UK inflation undershot expectations in May as it held steady at 0.3 per cent, with commentators predicting “subdued” activity for much of the next half year.
The Consumer Prices Index (CPI) rose by 0.3 per cent in the year to May 2016, unchanged from April’s reading but below the market consensus of 0.4 per cent.
The Office for National Statistics (ONS) noted that transport costs, restaurant and hotel bills and price of telecommunication services had risen, with these upward pressures offset by falls in the price of clothing, food and games, toys and hobbies.
“This continues the position seen since the beginning of the year of a rate which is a little above zero,” the ONS said.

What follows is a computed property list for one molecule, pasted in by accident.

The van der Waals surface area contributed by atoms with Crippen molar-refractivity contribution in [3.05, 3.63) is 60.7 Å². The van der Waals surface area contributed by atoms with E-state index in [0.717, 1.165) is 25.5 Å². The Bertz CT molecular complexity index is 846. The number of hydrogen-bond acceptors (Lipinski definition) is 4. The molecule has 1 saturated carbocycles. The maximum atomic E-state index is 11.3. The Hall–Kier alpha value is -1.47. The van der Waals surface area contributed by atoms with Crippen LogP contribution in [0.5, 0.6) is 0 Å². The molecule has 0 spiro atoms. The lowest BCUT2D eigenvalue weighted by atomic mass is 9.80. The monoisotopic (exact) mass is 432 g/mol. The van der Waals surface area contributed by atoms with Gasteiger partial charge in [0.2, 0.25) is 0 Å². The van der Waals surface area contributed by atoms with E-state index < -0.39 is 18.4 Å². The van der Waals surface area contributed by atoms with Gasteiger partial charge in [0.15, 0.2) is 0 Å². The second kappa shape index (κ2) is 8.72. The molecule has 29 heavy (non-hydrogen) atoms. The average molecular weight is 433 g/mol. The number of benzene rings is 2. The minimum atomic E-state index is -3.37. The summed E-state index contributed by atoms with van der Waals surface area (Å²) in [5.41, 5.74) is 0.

“With the exception of March, when the rate was influenced by the timing of Easter, headline inflation has been 0.3 per cent for all months of 2016.”
Paul Hollingworth, UK economist at Capital Economics, suggested inflation could eventually pick up, regardless of which way next week’s EU referendum could go.
“UK CPI inflation looks set to remain fairly subdued for most of the second half of this year,” he said.
“If the UK votes to leave the EU next week, we expect sterling to fall sharply, which would put significant upward pressure on inflation further ahead. On the other hand, if the UK votes to remain, then sterling could recover a bit. But the economy would probably get a post-referendum rebound too.
“Inflation should gather more pace next year, regardless of which way the EU referendum vote goes next week.”